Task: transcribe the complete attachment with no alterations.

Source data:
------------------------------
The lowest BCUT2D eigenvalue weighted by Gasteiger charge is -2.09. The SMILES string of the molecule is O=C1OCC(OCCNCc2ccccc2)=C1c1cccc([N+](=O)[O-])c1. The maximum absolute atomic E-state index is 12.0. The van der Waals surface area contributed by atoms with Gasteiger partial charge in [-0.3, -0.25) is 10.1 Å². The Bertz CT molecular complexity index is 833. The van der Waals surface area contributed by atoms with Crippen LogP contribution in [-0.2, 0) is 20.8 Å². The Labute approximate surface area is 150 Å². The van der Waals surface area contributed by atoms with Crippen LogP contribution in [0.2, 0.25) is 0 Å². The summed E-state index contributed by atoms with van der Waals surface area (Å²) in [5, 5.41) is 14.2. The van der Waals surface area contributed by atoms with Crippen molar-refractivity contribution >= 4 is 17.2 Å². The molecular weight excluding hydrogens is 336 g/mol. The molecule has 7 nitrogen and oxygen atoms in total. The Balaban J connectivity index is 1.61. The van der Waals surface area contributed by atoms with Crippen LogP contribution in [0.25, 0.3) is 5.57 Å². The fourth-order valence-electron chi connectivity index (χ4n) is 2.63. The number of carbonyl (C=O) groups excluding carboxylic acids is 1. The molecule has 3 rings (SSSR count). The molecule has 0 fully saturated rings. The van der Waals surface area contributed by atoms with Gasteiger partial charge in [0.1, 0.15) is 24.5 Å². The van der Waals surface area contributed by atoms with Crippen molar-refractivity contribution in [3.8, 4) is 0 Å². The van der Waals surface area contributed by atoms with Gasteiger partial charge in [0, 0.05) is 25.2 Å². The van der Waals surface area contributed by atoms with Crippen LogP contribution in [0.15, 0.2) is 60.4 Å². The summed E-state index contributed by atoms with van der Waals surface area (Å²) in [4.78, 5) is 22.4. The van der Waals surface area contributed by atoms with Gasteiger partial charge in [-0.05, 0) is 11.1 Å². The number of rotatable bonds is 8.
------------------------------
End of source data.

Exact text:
The lowest BCUT2D eigenvalue weighted by Gasteiger charge is -2.09. The SMILES string of the molecule is O=C1OCC(OCCNCc2ccccc2)=C1c1cccc([N+](=O)[O-])c1. The maximum absolute atomic E-state index is 12.0. The van der Waals surface area contributed by atoms with Gasteiger partial charge in [-0.3, -0.25) is 10.1 Å². The Bertz CT molecular complexity index is 833. The van der Waals surface area contributed by atoms with Crippen LogP contribution in [-0.2, 0) is 20.8 Å². The Labute approximate surface area is 150 Å². The van der Waals surface area contributed by atoms with Crippen LogP contribution in [0.2, 0.25) is 0 Å². The summed E-state index contributed by atoms with van der Waals surface area (Å²) in [5, 5.41) is 14.2. The van der Waals surface area contributed by atoms with Crippen molar-refractivity contribution >= 4 is 17.2 Å². The molecular weight excluding hydrogens is 336 g/mol. The molecule has 7 nitrogen and oxygen atoms in total. The Balaban J connectivity index is 1.61. The van der Waals surface area contributed by atoms with Crippen LogP contribution in [0.25, 0.3) is 5.57 Å². The fourth-order valence-electron chi connectivity index (χ4n) is 2.63. The number of carbonyl (C=O) groups excluding carboxylic acids is 1. The molecule has 3 rings (SSSR count). The molecule has 0 fully saturated rings. The van der Waals surface area contributed by atoms with Gasteiger partial charge in [0.1, 0.15) is 24.5 Å². The van der Waals surface area contributed by atoms with Crippen molar-refractivity contribution in [3.8, 4) is 0 Å². The van der Waals surface area contributed by atoms with Gasteiger partial charge in [0, 0.05) is 25.2 Å². The van der Waals surface area contributed by atoms with Crippen LogP contribution in [0.15, 0.2) is 60.4 Å². The summed E-state index contributed by atoms with van der Waals surface area (Å²) in [4.78, 5) is 22.4. The van der Waals surface area contributed by atoms with Gasteiger partial charge in [-0.05, 0) is 11.1 Å². The number of rotatable bonds is 8.